Ukrainian protesters yesterday declared a general strike and blockaded government buildings after violent clashes in which more than 100,000 sought early elections over the authorities’ rejection of a historic EU pact.
Nearly 10,000 supporters of the ex-Soviet state’s alliance with the EU and disavowal of old master Russia camped out overnight on Kiev’s iconic Independence Square in a bid to keep alive Ukraine’s biggest pro-democracy protest since the 2004 Orange Revolution.
Thousands then moved toward government and state administration buildings calling for Ukrainian President Viktor Yanukovych’s immediate ouster and a nationwide strike.
Streams of cars honked their horns in support while church bells rang out across the heart of the ancient capital in scenes posing the single biggest challenge to the president’s three-year rule.
“We are tired of these gangsters and bandits,” said a driver who identified himself as Ivan Filipovich after pulling his car alongside others blocking the entrance to the main government building.
“Everything is corrupt. We want to be close to normal countries and not Russia,” the 51-year-old said while glancing at the gold-and-blue flag of the EU hanging out his window.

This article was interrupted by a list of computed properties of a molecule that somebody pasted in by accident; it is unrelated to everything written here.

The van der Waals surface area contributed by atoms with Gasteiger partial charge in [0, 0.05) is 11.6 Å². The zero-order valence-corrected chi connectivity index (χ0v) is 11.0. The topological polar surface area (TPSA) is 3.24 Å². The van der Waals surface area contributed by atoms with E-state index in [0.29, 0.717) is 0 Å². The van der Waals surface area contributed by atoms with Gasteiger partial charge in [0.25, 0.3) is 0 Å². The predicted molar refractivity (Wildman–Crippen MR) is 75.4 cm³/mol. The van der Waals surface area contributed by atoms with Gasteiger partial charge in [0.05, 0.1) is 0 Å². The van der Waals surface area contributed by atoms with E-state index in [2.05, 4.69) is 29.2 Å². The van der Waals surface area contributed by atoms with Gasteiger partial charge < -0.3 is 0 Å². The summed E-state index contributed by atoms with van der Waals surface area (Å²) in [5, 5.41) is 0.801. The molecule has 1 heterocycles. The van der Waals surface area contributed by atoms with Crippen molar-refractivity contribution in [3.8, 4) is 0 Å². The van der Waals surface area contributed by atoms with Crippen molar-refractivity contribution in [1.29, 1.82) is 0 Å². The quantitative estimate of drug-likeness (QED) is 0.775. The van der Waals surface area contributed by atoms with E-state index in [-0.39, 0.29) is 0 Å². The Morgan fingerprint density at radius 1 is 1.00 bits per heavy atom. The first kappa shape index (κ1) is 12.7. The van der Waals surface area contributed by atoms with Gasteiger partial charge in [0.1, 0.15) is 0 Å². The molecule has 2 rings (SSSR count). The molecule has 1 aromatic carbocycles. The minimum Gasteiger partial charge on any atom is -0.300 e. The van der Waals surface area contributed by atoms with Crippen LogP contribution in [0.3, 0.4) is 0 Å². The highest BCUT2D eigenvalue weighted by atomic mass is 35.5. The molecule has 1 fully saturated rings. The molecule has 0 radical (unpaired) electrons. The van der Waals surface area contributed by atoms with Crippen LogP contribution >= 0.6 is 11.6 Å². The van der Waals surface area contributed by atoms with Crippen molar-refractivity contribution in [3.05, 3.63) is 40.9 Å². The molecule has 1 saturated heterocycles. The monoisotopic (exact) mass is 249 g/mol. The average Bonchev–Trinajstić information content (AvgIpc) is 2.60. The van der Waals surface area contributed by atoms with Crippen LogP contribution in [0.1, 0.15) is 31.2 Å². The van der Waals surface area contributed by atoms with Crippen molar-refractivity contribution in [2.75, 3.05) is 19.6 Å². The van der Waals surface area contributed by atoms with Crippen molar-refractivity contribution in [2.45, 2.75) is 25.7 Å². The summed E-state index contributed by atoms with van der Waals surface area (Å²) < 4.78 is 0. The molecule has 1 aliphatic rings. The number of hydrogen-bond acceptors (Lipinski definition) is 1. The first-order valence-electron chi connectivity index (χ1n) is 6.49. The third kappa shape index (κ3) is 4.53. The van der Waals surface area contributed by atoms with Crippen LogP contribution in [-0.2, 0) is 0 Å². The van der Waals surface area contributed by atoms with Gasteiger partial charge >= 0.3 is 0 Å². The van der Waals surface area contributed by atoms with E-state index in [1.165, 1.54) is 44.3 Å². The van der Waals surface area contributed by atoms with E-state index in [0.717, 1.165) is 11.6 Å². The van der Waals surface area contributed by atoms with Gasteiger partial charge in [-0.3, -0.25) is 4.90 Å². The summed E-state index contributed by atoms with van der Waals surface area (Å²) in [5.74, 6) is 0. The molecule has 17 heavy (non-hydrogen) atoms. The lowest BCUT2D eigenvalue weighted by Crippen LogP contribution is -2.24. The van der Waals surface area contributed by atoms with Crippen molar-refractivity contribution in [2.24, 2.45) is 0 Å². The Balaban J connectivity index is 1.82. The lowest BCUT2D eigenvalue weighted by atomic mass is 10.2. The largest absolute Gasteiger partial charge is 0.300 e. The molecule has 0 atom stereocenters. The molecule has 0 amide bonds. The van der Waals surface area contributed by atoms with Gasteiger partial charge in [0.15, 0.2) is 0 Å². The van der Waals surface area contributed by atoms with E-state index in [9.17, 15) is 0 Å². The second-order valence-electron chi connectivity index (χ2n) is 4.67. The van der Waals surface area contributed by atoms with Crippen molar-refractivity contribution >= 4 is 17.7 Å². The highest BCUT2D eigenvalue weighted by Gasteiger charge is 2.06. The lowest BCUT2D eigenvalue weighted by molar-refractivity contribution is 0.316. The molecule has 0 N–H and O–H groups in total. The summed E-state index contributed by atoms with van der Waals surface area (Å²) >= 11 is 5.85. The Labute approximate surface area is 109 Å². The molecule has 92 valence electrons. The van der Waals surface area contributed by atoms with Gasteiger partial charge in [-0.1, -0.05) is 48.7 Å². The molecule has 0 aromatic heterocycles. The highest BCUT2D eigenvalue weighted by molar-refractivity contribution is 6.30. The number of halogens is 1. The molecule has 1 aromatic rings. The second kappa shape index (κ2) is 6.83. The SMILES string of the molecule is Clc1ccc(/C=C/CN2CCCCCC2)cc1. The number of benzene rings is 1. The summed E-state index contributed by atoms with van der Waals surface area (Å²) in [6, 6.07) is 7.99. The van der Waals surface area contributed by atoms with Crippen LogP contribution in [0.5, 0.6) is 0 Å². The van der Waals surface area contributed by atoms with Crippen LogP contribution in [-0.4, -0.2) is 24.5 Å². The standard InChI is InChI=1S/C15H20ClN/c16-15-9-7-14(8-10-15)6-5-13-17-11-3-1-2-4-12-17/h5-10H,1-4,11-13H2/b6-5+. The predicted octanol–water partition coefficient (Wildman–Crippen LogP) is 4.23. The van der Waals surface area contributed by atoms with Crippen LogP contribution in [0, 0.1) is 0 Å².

The swarming crowd had first defied a ban on protests on Sunday by driving lines of helmeted police off the same expansive square that provided the setting of the dramatic 2004 revolt.
Some of the more militant in the group also steered a bulldozer within striking distance of barricades protecting the Yanukovych administration building.
Security forces outside the president’s seat of power fired dozens of stun grenades and smoke bombs at masked demonstrators who were pelting police with stones and Molotov cocktails.
Kiev’s city government said in an update yesterday that 165 police officers and demonstrators had been injured in the most serious clashes witnessed in Ukraine since the Soviet Union’s demise.
The nation of 46 million was thrown into crisis when Yanukovych snubbed EU leaders at a summit on Friday last week and refused a deal that would have paved Ukraine’s way to eventual membership in the 28-nation bloc.
Yet the move now threatens to backfire on Yanukovych as his political foes try to build momentum amid discontent with state corruption and disappearing jobs.
Ukrainian officials were dealt more embarrassment yesterday when members of the nationalist Svoboda party held on to their control of Kiev city hall after storming the empty building late on Sunday.
“A revolution is starting in Ukraine,” Svoboda party chief Oleh Tyahnybok said.